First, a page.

A New "Glyco" Target for Cancer







    A research team at CalTech has found that post-translational modification of phosphofructokinase 1 (PFK1), an enzyme that normally acts to regulate glycolysis, by adding O-linked β-N-acetylglucosamine (O-GlcNAc) in the cytosol, affects cancer cell survival. This occurs because PFK 1 can "dictate" the mechanisms the cells employ to respond to environmental cues such as hypoxia. A dynamically changing microenvironment is typical for tumors and hypoxic states are a common feature for growing tumors as well as a barrier to disease progression.


     O-GlcNAcylation is a well-known "nutrient sensor" that links metabolic status to the regulation of intracellular signaling pathways. O-GlcNAcylation of intracellular proteins in the cytoplasm is itself a rapid and dynamic process and previous studies have shown that silencing the enzyme that adds GlcNAc to intracellular proteins [from UDP-GlcNAc] inhibits tumor growth in breast cancer and prostate cancer metastasis [please see this overview]. However, the functional consequences of dynamic O-GlcNAcylation in the regulation of cell metabolism have, to date, remained largely unknown


     PFK1 is an important control point for cellular responses to environmental stress given its central role in regulating glycolysis (the conversion of glucose to energy in the form of ATP). Higher PFK1 activity leads to a higher glycolytic flux whereas lowering PFK1 activity shunts glucose to alternative metabolic routes, namely the pentose phosphate [PP] pathway. The PP pathway produces pentose sugars as raw materials for nucleotide and nucleic acid biosynthesis, as well as NADPH to counter oxidative stress, for example during hypoxia. For cancer cells, the ability to choose between more glucose and more pro-proliferation building blocks is important for survival and growth.


     Much is already known about the biochemical regulation of PFK1 and thus regulation of activity through O-GlcNAcylation is all the more surprising. PFK 1 is modulated by intracellular kinases and is inhibited through metabolic pathway "end products" such as ATP, citrate, and lactate while the enzyme can be activated by AMP and fructose-2,6-bisphosphate [ coming home!...I was part of the team that discovered this activator of PFK 1 while at Vanderbilt University].The cellular levels of fructose 2,6-bisphosphate are exquisitvely controlled through the actions of another enzyme, 6-phosphofructo-2-kinase/fructose-2,6-biphosphatase (PFK 2). PFK 2 is a bifunctional enzyme that both synthesizes and degrades fructose 2,6-bisphosphate and specific isoforms of PFK 2 do one job better than the other, thus affecting the cellular activity of PFK 1.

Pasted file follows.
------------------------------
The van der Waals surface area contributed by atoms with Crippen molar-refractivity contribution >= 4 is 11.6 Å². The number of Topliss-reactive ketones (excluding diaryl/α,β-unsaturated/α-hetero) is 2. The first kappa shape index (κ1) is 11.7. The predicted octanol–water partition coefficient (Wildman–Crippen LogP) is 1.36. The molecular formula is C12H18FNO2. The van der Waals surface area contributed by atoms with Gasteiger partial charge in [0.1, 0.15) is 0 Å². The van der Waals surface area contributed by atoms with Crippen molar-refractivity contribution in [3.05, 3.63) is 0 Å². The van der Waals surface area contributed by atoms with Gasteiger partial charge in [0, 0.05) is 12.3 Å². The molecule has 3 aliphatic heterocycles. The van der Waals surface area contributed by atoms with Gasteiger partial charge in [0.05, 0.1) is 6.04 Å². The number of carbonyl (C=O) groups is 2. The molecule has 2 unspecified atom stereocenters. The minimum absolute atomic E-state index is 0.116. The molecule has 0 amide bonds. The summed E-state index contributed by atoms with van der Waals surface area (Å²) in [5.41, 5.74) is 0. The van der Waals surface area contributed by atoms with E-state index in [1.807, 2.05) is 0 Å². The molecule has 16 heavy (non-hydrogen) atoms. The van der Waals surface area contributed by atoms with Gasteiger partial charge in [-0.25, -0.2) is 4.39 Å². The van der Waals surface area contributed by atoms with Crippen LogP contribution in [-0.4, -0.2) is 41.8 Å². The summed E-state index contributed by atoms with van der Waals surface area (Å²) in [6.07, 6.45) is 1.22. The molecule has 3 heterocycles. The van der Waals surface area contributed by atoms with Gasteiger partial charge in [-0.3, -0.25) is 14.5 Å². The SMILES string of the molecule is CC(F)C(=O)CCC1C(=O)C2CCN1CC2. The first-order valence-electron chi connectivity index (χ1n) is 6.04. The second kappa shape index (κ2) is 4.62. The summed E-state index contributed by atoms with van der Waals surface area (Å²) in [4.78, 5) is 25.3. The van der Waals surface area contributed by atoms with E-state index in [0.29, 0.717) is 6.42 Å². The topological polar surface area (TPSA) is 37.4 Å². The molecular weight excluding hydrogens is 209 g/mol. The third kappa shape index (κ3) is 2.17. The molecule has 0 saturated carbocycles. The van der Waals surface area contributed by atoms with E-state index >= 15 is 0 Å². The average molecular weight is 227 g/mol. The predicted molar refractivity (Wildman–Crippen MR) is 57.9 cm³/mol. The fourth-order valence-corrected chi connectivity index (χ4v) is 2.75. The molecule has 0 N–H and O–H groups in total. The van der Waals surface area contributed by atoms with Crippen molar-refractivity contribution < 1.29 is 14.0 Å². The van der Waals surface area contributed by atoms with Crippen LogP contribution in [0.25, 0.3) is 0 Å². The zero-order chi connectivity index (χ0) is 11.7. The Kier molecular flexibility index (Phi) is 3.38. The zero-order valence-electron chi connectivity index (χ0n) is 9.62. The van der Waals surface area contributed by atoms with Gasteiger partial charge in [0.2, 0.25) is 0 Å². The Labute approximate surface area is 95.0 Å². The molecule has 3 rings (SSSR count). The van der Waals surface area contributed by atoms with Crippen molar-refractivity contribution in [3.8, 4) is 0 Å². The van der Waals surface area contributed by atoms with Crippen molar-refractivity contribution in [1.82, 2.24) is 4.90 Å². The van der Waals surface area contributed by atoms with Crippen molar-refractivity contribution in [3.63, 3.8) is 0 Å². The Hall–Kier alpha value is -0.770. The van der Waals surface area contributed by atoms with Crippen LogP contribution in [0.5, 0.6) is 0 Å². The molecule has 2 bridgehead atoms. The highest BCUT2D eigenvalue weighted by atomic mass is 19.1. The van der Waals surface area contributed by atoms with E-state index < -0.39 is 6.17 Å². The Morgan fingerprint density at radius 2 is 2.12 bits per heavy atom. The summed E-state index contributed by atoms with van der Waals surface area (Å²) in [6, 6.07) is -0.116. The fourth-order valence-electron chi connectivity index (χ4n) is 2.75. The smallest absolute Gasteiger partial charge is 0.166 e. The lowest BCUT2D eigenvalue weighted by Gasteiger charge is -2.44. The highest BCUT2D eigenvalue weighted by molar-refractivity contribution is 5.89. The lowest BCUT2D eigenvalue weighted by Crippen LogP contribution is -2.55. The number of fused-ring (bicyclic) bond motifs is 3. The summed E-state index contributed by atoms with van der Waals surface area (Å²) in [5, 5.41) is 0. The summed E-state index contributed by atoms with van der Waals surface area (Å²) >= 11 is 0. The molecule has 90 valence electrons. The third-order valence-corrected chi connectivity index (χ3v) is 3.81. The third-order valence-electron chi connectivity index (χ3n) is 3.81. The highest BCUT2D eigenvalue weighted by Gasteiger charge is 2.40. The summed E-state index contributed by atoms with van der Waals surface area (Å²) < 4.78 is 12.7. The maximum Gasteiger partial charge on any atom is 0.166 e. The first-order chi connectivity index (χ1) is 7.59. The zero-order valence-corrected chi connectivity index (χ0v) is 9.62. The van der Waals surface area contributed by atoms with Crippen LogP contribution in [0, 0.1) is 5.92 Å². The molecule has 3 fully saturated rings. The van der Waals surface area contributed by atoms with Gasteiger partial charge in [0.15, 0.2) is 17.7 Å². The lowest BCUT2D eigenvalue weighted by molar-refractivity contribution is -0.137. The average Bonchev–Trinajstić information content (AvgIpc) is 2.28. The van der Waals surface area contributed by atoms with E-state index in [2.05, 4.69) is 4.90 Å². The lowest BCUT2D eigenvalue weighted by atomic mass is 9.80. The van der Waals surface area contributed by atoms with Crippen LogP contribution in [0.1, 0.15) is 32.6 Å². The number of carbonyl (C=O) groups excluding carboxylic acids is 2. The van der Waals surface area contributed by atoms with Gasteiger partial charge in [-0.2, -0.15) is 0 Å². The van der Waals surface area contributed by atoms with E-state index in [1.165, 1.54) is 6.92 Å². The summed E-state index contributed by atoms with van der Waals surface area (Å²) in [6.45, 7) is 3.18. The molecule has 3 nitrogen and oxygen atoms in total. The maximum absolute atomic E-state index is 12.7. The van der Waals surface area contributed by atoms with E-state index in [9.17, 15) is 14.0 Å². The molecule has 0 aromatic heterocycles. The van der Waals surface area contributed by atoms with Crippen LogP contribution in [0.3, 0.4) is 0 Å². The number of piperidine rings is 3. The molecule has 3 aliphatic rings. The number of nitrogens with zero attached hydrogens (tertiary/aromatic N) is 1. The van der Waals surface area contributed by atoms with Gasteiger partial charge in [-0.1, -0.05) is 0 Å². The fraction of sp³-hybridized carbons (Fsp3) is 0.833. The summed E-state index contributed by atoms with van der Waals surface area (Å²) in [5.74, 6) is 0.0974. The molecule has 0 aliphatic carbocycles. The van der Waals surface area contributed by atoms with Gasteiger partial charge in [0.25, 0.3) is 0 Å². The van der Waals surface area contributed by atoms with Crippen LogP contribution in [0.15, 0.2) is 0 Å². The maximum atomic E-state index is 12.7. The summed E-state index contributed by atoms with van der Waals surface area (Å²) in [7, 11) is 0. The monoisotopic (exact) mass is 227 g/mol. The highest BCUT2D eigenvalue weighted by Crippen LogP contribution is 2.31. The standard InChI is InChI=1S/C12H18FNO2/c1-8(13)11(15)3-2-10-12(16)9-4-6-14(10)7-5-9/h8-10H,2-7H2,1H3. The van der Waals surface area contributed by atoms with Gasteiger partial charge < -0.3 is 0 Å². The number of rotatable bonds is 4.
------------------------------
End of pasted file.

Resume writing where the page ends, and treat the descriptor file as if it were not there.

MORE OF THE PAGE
Reporting the in the journal Science, the CalTech team found that the addition of O-GlcNAc to PFK 1 at position Ser-529 inhibited enzyme activity (there are many examples of protein glycosylation reducing the intrinsic activity of enzymes) and consequently  "... reduced cancer cell proliferation in vitro and impaired tumor formation in vivo." Thus, "...[t]hese studies reveal a previously uncharacterized mechanism for the regulation of metabolic pathways in cancer and a possible target for therapeutic intervention." And, as noted in the accompanying Perspective, "...Unlike most metabolic changes reported in cancer, this mode of regulation appears to be tumor specific. "





Important DISCLAIMER - This is a science & technology website and not a medical treatment or diagnostic site. No information contained within this site is a substitute for advice or direction given by qualified medical professionals, nor is it intended to inform patients regarding treatment options or disease diagnosis/prognosis. As always, individuals should consult their own medical team about issues concerning their health and well being.